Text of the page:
1894 in Nagyszeben in the Austro-Hungarian Empire—the modern-day small town of Sibiu, Romania. At that time, the inhabitants of Nagyszeben and many of its neighboring towns considered themselves German. Because of this German heritage, Hermann's father, a physician, decided that his son would attend the great German university at Heidelberg. There he would train to become a doctor too.

Young Hermann, however, had other ideas. He had long been fascinated by the space travel stories of Jules Verne and Kurd Lasswitz, a German science fiction writer. Instead of pursuing his medical courses, Hermann combined his interest in space travel with his interest in mathematics and physics. He started to work on a mathematical theory of space travel.

By 1922, having completely abandoned the study of medicine, Oberth was almost ready to publish his doctoral dissertation. In it, he discussed in more detail than anyone had ever done before the possibilities of rocket flight into space. He proved mathematically that a liquid-fuel, multistage rocket could work. He described xjk

The rocket-powered vehicles (bottom) of Max Valier helped popularize rocketry in the 1920s. Wernher von Braun (top and center) was the genius behind the German rocket program of the late 1930s that resulted in the V-2.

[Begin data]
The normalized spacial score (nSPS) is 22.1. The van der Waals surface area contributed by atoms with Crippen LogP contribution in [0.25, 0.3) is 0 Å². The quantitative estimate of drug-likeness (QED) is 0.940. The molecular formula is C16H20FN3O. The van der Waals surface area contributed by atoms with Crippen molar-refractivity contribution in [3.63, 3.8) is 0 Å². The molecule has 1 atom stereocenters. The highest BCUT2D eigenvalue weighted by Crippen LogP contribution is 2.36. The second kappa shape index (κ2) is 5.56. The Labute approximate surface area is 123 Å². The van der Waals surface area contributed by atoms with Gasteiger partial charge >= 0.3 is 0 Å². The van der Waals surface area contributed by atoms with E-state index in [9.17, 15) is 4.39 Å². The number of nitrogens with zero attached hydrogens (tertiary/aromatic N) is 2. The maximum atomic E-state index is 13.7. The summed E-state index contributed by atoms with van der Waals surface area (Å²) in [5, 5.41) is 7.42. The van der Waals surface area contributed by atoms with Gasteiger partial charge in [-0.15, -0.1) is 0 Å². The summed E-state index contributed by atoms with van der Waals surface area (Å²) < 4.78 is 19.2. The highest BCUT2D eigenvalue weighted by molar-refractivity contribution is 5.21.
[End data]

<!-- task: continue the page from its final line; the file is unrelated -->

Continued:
Inspired by reading about Jules Verne's space adventures, Hermann Oberth (left) devoted his career to proving mathematically that space travel was a real possibility. His books were important influences in the early development of liquid-fuel rockets and multistage rockets. They also inspired many of the engineers and scientists who eventually made spaceflight a reality.

how such a rocket could be built, steered, and navigated through space. He explained how it could reenter Earth's atmosphere and be recovered. Oberth also discussed the hazards spaceflight held for humans and how people could survive in space. He even described space stations and space telescopes.

That spring, however, Oberth was shocked to read a newspaper article about Robert Goddard's booklet. He had no idea that anyone else in the world had been thinking about the same subject. He couldn't find the booklet in Heidelberg and finally wrote to Goddard, who promptly sent him a copy.

When the booklet arrived, Oberth read it eagerly. He was amazed by Goddard's ideas and calculations. But he also realized that Goddard had not gone nearly as far in his thinking as he had. Goddard had only suggested that an unmanned, solid-fuel rocket might carry an explosive charge to the Moon large enough that its flash would be visible from Earth. Oberth, on the other hand, had speculated beyond this.

Oberth realized that liquid fuels—such as gasoline and liquid oxygen—could provide twice the exhaust velocity of any powder. It